Dr Alison Hey-Cunningham
Dr Alison Hey-Cunningham is the Project Manager of the CRE-PF. In this role, Alison supports the CRE-PF through coordination of day-to-day activities to facilitate collaboration between CRE-PF members and the implementation and delivery of CRE-PF’s research and communication strategies.
Alison completed her PhD in women’s health at the Sydney Medical School, the University of Sydney. Prior to joining the CRE-PF team, Alison worked as a research fellow in The University of Sydney Central Clinical School, Faculty of Medicine and Health developing, managing and undertaking a range of research projects in women’s health and higher education.
Dr Barbara de Graaff is a Postdoctoral Research Fellow in health economics at the Menzies Institute for Medical Research. Her main interests are the health economic aspects of clinical medicine and early interventions, and health equity. She recently completed her PhD on the health economic aspects of hereditary haemochromatosis, a common genetic condition that can result in liver and heart disease.
Barbara completed her PhD at the Menzies Institute for Medical Research, University of Tasmania, where she investigated the health economic aspects of hereditary haemochromatosis. This work included the first quantification of the economic burden associated with hemochromatosis.
Prior to commencing her PhD, Barbara worked as a research fellow at the School of Psychology, University of Tasmania. This work focused on injecting drug use and harm reduction interventions for people who inject drugs. Barbara has also held clinical and research roles with Turning Point Alcohol and Drug Centre, Melbourne, and Alcohol and Drug Services, Queensland Health.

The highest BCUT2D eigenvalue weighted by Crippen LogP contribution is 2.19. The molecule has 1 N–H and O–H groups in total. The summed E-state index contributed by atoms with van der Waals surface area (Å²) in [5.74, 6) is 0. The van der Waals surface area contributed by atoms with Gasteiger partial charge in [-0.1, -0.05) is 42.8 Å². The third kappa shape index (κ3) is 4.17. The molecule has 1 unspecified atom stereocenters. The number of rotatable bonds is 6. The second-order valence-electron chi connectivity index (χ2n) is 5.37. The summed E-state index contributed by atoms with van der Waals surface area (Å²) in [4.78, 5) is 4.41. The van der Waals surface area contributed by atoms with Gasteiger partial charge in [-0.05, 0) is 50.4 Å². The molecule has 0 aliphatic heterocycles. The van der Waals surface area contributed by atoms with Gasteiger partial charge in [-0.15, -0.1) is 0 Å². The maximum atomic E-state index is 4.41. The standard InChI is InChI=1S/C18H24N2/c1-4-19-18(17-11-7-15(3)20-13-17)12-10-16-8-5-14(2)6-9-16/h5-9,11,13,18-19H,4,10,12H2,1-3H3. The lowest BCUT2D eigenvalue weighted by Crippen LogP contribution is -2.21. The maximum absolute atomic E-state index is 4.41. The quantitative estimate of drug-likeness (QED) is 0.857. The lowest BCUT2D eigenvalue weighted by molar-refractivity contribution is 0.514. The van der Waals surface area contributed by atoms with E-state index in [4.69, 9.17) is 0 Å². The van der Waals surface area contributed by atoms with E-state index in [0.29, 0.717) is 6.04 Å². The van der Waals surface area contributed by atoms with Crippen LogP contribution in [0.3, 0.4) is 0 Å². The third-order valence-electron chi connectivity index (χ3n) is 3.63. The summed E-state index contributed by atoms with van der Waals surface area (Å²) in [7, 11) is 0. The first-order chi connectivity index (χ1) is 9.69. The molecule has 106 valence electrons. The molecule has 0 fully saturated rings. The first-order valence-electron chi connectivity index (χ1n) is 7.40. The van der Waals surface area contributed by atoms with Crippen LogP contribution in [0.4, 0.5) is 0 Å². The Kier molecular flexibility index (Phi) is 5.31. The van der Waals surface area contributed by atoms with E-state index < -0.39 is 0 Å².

Jane has completed a Bachelor of Biomedical Science degree at the University of Newcastle, graduating with first Class Honours and was awarded the Faculty of Health medal.
Jane has previously been employed as a research assistant at the Hunter Medical Research Institute (HMRI) within the ARC Centre of Excellence and later, the Priority Research Centre (PRC) in Reproductive Sciences as well as having private laboratory experience where her work involved the analyses and identification of airborne and surface Fungi, Yeast and Bacteria.
Jane currently works at the UoN and HMRI within two roles; as a Research Assistant with the Vaccine, Infection, Virus & Asthma (VIVA) Research Group within the PRC for Healthy Lungs as well as the CREATE Coordinator.
Kate Christian has been working in research management, mostly in medical research, for almost 30 years. She has a particular interest in training and mentoring early-career researchers in STEMM disciplines. Kate is CREATE Training Program Coordinator and also Research Program Manager for Cure Cancer which funds cancer research projects for early-career researchers.
Kate is author of a recently published book, “Keys to Running Successful Research Projects: All the Things They Never Teach You” about research management, targeted at ECRs.
She is also a PhD student at Federation University Australia. Continuing her work with ECRs, her project is "Challenges faced by early-career researchers in the sciences in Australia and the consequent effect of those challenges on their careers"